WHEEL SIZES in the off-road world typically range from 15 to 20 inches, but the larger the diameter the more impractical they become when tarmac turns to dust and eventually mud.
“Multiple sizes are available,” Helgeson said. “However, 16- and 17-inch are the most common off-road sizes due to being able to maximise the sidewall of the tyre to absorb impact and shock.”
A bigger sidewall tyre affords more protection for the rim, which, as mentioned previously, is possible due to the size of the rim itself, as Tonkin explained.
“Smaller diameter wheels allow a bigger sidewall tyre, and hence can protect the rim more from a hit from the tyre’s sidewall profile. Lower profile tyres have less of a sidewall and can mean the wheel is less protected and more prone to copping the full force of a hit directly to the wheel.”
Longstreth says that there are other things to keep in mind when opting for smaller diameter wheels: “Smaller diameter wheels can allow you to run a larger tyre, which, in-turn, can have the ability to create a larger contact patch; but, at the same time, it might have a rotational weight penalty from the additional rubber. Smaller wheels severely limit brake sizes.”
But how do you decide what’s best? Well, the choice is dictated by tyre size and OEM wheel size limitations.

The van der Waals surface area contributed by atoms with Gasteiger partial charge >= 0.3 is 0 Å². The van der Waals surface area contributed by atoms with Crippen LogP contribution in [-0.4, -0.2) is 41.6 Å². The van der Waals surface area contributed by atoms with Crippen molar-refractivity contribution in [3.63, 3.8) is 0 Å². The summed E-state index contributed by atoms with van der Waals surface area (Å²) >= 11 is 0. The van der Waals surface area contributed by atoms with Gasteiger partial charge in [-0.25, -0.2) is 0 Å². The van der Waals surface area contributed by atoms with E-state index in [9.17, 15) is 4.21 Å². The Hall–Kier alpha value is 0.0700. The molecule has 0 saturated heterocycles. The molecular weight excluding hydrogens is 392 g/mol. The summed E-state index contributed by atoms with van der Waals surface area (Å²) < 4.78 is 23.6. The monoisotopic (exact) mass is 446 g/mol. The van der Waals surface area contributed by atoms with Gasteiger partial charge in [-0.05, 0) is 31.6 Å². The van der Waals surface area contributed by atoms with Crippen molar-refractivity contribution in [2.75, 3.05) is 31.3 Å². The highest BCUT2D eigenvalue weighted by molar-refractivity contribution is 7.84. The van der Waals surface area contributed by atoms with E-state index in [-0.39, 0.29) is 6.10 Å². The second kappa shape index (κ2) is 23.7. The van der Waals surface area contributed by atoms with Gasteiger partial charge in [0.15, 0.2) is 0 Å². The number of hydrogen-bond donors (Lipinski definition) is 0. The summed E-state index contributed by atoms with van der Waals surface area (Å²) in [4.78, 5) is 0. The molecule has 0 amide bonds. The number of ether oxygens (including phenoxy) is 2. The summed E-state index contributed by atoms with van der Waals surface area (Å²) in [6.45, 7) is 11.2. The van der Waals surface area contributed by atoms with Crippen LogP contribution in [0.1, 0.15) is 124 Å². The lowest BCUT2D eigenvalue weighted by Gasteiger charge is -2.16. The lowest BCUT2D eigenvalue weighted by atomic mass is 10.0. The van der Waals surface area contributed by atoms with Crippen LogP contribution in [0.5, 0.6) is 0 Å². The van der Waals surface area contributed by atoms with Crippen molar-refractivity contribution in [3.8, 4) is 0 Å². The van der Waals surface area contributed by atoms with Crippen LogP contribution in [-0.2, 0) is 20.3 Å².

“Wheel size is now dictated by tyre choice and OEM wheel size limitations,” Helgeson says.
“17-inch now has the greatest variety of tyre choices; what to pick depends on what terrain you will cover, i.e. sand, rocks, mud, etc.
“Off-roading on 18-inch or 20-inch wheels is probably not the best idea as you’ll feel every bump, however good 18-inch off-road tyres are now readily available for vehicles which cannot downsize due to a large OEM wheel size,” he added.
However, it’s important to remember that consumers will run into clearance issues when they increase a tyre’s diameter and lower the offset. “This is why it’s recommended as you increase size to also lift the vehicle,” Longstreth explained.
“As you increase the diameter of a wheel you can, at the same time, limit the tyre sidewall size you can run. If your vehicle is lifted and can fit a 33-inch tyre, going from a 15, to 16, to 17 (and up) limits sidewall selection. This can have an adverse effect on ride quality as well as the ability for the tyre to flex over objects.”
Another thing to look out for is wheel poke, as in, how much the wheel sticks out. “The more ‘poke’ on your wheels potentially can mean you will graze them against things if outside the line of your cars body,” Tonkin says. “Then again, wider fitments can give stability and allow for a larger footprint on the dirt.”
The bigger the tyre, the more the sidewall can sustain impacts and provide more protection to the rim.